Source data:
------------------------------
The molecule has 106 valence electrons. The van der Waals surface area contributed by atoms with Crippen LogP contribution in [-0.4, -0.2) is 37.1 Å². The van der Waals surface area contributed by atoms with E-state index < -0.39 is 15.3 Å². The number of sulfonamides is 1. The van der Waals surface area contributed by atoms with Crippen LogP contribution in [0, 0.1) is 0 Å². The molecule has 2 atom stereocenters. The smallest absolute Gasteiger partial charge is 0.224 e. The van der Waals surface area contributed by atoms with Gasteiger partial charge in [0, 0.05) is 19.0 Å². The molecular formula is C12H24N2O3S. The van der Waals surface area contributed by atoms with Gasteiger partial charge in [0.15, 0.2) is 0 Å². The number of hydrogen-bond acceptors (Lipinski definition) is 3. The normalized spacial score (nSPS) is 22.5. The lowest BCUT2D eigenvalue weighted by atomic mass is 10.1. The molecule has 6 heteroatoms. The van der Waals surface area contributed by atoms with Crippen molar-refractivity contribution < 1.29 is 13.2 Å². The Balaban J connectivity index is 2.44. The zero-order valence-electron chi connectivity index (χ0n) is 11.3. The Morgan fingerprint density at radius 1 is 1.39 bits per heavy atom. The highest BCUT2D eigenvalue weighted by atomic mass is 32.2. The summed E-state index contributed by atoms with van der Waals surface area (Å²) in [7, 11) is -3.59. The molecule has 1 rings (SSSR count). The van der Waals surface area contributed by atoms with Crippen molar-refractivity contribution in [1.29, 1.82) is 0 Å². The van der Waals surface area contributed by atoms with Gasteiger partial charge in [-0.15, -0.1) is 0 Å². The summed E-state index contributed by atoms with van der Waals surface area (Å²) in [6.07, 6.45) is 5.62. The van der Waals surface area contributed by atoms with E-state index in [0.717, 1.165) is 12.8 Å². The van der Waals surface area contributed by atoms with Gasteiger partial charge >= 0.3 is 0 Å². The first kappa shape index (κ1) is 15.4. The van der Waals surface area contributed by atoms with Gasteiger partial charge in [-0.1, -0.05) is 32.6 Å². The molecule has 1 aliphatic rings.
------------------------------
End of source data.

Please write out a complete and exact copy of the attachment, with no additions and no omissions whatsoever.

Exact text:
The molecule has 106 valence electrons. The van der Waals surface area contributed by atoms with Crippen LogP contribution in [-0.4, -0.2) is 37.1 Å². The van der Waals surface area contributed by atoms with E-state index < -0.39 is 15.3 Å². The number of sulfonamides is 1. The van der Waals surface area contributed by atoms with Crippen LogP contribution in [0, 0.1) is 0 Å². The molecule has 2 atom stereocenters. The smallest absolute Gasteiger partial charge is 0.224 e. The van der Waals surface area contributed by atoms with Gasteiger partial charge in [0, 0.05) is 19.0 Å². The molecular formula is C12H24N2O3S. The van der Waals surface area contributed by atoms with Gasteiger partial charge in [0.15, 0.2) is 0 Å². The number of hydrogen-bond acceptors (Lipinski definition) is 3. The normalized spacial score (nSPS) is 22.5. The lowest BCUT2D eigenvalue weighted by atomic mass is 10.1. The molecule has 6 heteroatoms. The van der Waals surface area contributed by atoms with Crippen molar-refractivity contribution < 1.29 is 13.2 Å². The Balaban J connectivity index is 2.44. The zero-order valence-electron chi connectivity index (χ0n) is 11.3. The Morgan fingerprint density at radius 1 is 1.39 bits per heavy atom. The highest BCUT2D eigenvalue weighted by atomic mass is 32.2. The summed E-state index contributed by atoms with van der Waals surface area (Å²) in [7, 11) is -3.59. The molecule has 1 rings (SSSR count). The van der Waals surface area contributed by atoms with Crippen molar-refractivity contribution in [1.29, 1.82) is 0 Å². The van der Waals surface area contributed by atoms with Gasteiger partial charge in [-0.15, -0.1) is 0 Å². The summed E-state index contributed by atoms with van der Waals surface area (Å²) in [6.07, 6.45) is 5.62. The van der Waals surface area contributed by atoms with E-state index in [0.717, 1.165) is 12.8 Å². The van der Waals surface area contributed by atoms with Gasteiger partial charge >= 0.3 is 0 Å². The first kappa shape index (κ1) is 15.4. The van der Waals surface area contributed by atoms with Gasteiger partial charge in [-0.1, -0.05) is 32.6 Å². The molecule has 1 aliphatic rings.